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Chris LoCurto

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April 7, 2011

How To Speak Gooder

Many people struggle with public speaking. For years I’ve helped other people improve their speaking, and there is one issue that always pops up – the inability to think while speaking to a group. What I mean by that is, you get so focused on what you’re saying, or what your script is, that when you mess up, you have nowhere to go. This also has a tendency to create the um’s, and uh’s that so many speakers insert into their talks.

When I started public speaking 16 years ago, I had to deal with this issue as well. It frustrated the daylights out of me mainly because I didn’t want to look stupid standing in front of a group, frozen, not knowing what I was supposed to say next. So I did what I always do, I figured out a way to not do that.

I started asking myself what I could do to train my brain to think in that situation. So I came up with a little brain exercise I now teach to every speaker, or future speaker, I work with. I start by looking around the room to find an object to speak about. Once I pick an object, I start talking nonstop. I quickly find that I am unable to consistently speak about that one object. So I don’t. I change the object quickly in my mind and start talking about it, and then another object, and then another.

As I continued this exercise, I was able to train my brain to think of where I was going, instead of where I am. This also gave me the ability to continue “filling space” with words while I was trying to figure out where I was in my script. Once I remembered it, I would find a place to get back on track. Sounds crazy, but it worked. The more I practiced, the more I was able to think on the fly while speaking. (It’s also helped me debate better. :-o)

As the years have gone on, I’ve used this simple technique with a lot of speakers, and it has helped them become better, more comfortable speakers. They always think it’s goofy at first, but you can tell when they’ve been practicing. For that matter, you can also tell when they haven’t.

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  • Dav

    Hi, I know it’s been a VERY long time since you’ve posted this. I just happened to stumble upon this today and I’ve been wondering.

    When you think, do you think of full sentences word for word and say it out word for word? Or just the main points? Or something else? ‘Cause whenever I try to think while I’m speaking, I slowly drift away from thinking, gradually start to lose my thoughts. And only some time later during the speech, I realize that I’ve stopped thinking.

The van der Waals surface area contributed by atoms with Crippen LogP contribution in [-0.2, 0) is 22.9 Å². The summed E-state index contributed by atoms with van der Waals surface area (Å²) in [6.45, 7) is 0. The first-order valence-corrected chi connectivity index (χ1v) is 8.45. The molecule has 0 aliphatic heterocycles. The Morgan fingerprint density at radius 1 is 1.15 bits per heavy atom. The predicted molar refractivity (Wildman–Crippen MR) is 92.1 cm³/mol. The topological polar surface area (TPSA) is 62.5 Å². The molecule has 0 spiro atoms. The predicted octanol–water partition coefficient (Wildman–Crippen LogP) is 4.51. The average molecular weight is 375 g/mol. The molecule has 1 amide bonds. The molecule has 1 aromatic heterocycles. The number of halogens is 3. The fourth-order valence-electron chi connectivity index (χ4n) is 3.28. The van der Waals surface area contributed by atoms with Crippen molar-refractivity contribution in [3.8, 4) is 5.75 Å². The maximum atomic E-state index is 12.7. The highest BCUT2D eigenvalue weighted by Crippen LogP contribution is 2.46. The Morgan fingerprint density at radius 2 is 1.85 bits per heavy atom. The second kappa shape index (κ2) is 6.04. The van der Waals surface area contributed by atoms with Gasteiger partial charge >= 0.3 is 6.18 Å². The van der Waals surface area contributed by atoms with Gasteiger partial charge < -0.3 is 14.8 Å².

Is there a way to maintain and keep the thoughts going as well??

  • Mike

    Chris, I know it has been some time since you posted this, and I maybe I am a little obtuse, but I don’t quite understand what you are trying to convey with your “exercise.” You say to pick out an object and talk nonstop. Are you talking about the object nonstop, or about anything nonstop? You can’t maintain this is what you are saying, and eventually wander off topic. Once you do that, you then look at another object, and begin the process anew. Is that what you are saying?

    Thanks,
    Mike

    • http://Chrislocurto.com Chris LoCurto

      That’s it Mike. it will cause you to think of what to say next. You will probably change items many times.

  • http://twistedbade.wordpress.com twistedbade

    thanks..hahaha funny i have no voice today..have this sorethroat thing, grabe!i cant even speak a word…but thanks for the advice:)

  • http://twistedbade.wordpress.com twistedbade

    wow.. how i wish i could do that too, my problem is the when i speak in public, i always think about, does it sound good?or did i say it correctly?,is it grammatically correct??i guess my main problem is i always focus on how will i sound interesting to them than telling them, what i really want to say..

    • http://Chrislocurto.com Chris LoCurto

      That’s what most people think about. We get worried that people are judging us, so we freak out. The truth is, unless you just absolutely suck, people aren’t thinking about you. What you have to do is realize that your talk is supposed to help their lives. When you focus on what they hear, and not if they’re judging you, you can deliver a message without freaking out.

  • http://www.levittcoaching.com Josh Levitt

    Cool exercise. Thank you for sharing!

    Next, I’ll just need a trick to get over my wife making fun of me for talking to myself about lamps, blinds and carpet.

    • http://Chrislocurto.com Chris LoCurto

      Hahaha…I guess I should have mentioned that might happen. :-)

  • http://bridgesburning.wordpress.com bridgesburning

    Well I’ll try it…..pick an object..any object…oh my..I may not get to the rest…Great Post!

    • http://Chrislocurto.com Chris LoCurto

      HAHAHA….we may have to work on that a little more!!!